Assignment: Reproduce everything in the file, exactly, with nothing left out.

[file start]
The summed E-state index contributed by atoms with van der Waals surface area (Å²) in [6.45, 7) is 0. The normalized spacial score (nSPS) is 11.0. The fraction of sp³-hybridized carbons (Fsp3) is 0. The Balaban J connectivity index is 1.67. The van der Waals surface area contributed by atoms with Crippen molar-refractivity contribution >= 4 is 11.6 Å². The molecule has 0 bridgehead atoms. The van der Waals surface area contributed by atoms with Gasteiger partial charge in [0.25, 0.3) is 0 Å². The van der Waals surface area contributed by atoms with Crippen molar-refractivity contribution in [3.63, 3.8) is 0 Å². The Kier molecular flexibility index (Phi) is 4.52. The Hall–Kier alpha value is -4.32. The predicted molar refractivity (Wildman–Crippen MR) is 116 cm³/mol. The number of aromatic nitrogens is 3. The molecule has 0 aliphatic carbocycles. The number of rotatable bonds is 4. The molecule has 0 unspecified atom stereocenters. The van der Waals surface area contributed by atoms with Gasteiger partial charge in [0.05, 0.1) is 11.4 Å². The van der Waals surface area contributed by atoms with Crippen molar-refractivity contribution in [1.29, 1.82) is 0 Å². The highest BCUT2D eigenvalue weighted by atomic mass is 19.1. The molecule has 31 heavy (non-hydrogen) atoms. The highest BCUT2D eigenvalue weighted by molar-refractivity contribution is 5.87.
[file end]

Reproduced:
The summed E-state index contributed by atoms with van der Waals surface area (Å²) in [6.45, 7) is 0. The normalized spacial score (nSPS) is 11.0. The fraction of sp³-hybridized carbons (Fsp3) is 0. The Balaban J connectivity index is 1.67. The van der Waals surface area contributed by atoms with Crippen molar-refractivity contribution >= 4 is 11.6 Å². The molecule has 0 bridgehead atoms. The van der Waals surface area contributed by atoms with Gasteiger partial charge in [0.25, 0.3) is 0 Å². The van der Waals surface area contributed by atoms with Crippen molar-refractivity contribution in [3.63, 3.8) is 0 Å². The Kier molecular flexibility index (Phi) is 4.52. The Hall–Kier alpha value is -4.32. The predicted molar refractivity (Wildman–Crippen MR) is 116 cm³/mol. The number of aromatic nitrogens is 3. The molecule has 0 aliphatic carbocycles. The number of rotatable bonds is 4. The molecule has 0 unspecified atom stereocenters. The van der Waals surface area contributed by atoms with Gasteiger partial charge in [0.05, 0.1) is 11.4 Å². The van der Waals surface area contributed by atoms with Crippen molar-refractivity contribution in [1.29, 1.82) is 0 Å². The highest BCUT2D eigenvalue weighted by atomic mass is 19.1. The molecule has 31 heavy (non-hydrogen) atoms. The highest BCUT2D eigenvalue weighted by molar-refractivity contribution is 5.87.